inspected. Facility M stated that the scrap rate is slightly higher for OSP, but that is
       because the boards that they finish with OSP are more complex.

       Maintenance and Lab Analysis. All three facilities stated that OSP has fewer system
       maintenance requirements.  At Facility K, the HASL equipment requires an entire shift of
       down-time every two weeks for maintenance.  While daily maintenance is  conducted on
       the  OSP equipment at each facility, no long-term maintenance shutdowns are needed.
       Facility L said that the maintenance of pre-treat and post-clean equipment  for HASL are
       the  most time-consuming. Facility L noted that neither process demands much lab
       analysis; their OSP chemicals are tested regularly with a UV spectrometer, and likewise
       their pre-treat and post-clean rinse tanks for the HASL line are checked  and replaced
       frequently.  Facility M said that OSP is slightly more lab intensive.

       Operating Window.  The three facilities have found that OSP requires relatively tight
       controls.  However, Facility K noted that while HASL has a more forgiving operating
       window, it is also more difficult to control layer thickness and other key parameters.
       Facility L said that the operating window for HASL is about the same as that for OSP,
       because HASL can cause potential defects resulting from high solder temperatures, the
       high-pressure air knife, and  rapid thermal quenching.

       Process Safety.  All three facilities found that process safety is improved with OSP.
       Facility K noted that the HASL line can create potentially hazardous conditions such as tin
       and lead fumes, fluxes, and  splattering solder.  Facility L added that there are potential

Organic Solderability Preservative (OSP)           22

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       dangers for HASL associated with the air knife, and that an operator must stand in front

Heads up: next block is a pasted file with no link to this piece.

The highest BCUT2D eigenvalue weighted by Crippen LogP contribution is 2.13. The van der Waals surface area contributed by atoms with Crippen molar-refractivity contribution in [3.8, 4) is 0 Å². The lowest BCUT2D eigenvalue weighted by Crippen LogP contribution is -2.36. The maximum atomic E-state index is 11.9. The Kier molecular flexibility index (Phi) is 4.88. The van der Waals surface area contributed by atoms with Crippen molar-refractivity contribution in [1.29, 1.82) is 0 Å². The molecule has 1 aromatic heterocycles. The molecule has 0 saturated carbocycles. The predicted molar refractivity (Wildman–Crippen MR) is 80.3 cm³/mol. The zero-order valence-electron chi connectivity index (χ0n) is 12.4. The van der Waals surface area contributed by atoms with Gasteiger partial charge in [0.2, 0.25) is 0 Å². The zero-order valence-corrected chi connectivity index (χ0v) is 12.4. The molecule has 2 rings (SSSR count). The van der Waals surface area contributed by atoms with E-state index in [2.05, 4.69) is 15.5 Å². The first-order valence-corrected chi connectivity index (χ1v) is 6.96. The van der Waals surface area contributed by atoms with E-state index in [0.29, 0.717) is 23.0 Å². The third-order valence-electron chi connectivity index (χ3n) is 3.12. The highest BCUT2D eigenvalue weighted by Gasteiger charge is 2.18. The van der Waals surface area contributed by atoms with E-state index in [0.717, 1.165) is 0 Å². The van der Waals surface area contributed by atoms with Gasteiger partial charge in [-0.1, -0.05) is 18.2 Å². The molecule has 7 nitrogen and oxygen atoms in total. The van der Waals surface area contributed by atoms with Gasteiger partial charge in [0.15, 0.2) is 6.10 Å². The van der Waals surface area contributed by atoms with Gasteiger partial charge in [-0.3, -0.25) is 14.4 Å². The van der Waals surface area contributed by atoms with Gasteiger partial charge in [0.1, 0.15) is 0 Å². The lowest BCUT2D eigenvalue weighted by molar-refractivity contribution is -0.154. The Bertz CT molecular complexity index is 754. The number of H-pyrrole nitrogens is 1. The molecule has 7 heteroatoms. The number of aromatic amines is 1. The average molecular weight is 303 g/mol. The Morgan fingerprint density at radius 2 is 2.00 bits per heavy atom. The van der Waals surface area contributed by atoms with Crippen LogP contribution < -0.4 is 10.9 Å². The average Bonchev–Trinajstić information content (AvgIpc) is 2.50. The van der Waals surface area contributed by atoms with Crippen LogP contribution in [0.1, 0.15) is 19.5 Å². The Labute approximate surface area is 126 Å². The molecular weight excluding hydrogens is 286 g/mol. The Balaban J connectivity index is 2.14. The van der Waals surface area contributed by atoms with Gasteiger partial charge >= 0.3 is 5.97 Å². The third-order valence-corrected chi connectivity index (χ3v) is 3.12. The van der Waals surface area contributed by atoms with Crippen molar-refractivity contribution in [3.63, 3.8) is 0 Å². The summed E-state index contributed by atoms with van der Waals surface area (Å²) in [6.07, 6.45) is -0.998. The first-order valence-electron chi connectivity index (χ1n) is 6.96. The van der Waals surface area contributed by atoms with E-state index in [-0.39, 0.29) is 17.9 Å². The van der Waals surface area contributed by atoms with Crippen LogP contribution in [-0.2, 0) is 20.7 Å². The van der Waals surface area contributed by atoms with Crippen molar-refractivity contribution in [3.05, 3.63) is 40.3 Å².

of the machine longer than is necessary for OSP, thereby increasing the potential for
       exposure. Facility K added that they did not have much information about the potential
       risks of OSP chemicals.

       Natural Resources. Facility L has found that energy use is lower for OSP because HASL
       requires higher temperatures to maintain the solder in a molten state. In comparison, OSP
       only requires moderate heating of solution baths.  Facility L stated that OSP water
       consumption is about one-half that of HASL when considering the pre-treat and post-
       clean steps, because these HASL steps involve triple rinsing. With regard to recycling,
       they are able to recycle both HASL and OSP scrap boards for copper recovery.  Facility L
       has found that neither OSP nor HASL affects regulatory obligations, because neither
       process involves the discharge of copper or lead in wastewater.

Assemblers' Perspectives
Three assemblers who work with OSP-         /TJon'f skimp on equipment. Some try to use old ^
coated boards were interviewed.  All three
expressed that OSP requires diligence, but
provides predictable results. The three          associated with drag-out, which is also equipment-
                                              dependent."
                                              film developers, then have trouble with
                                              contamination. Most costs during operation are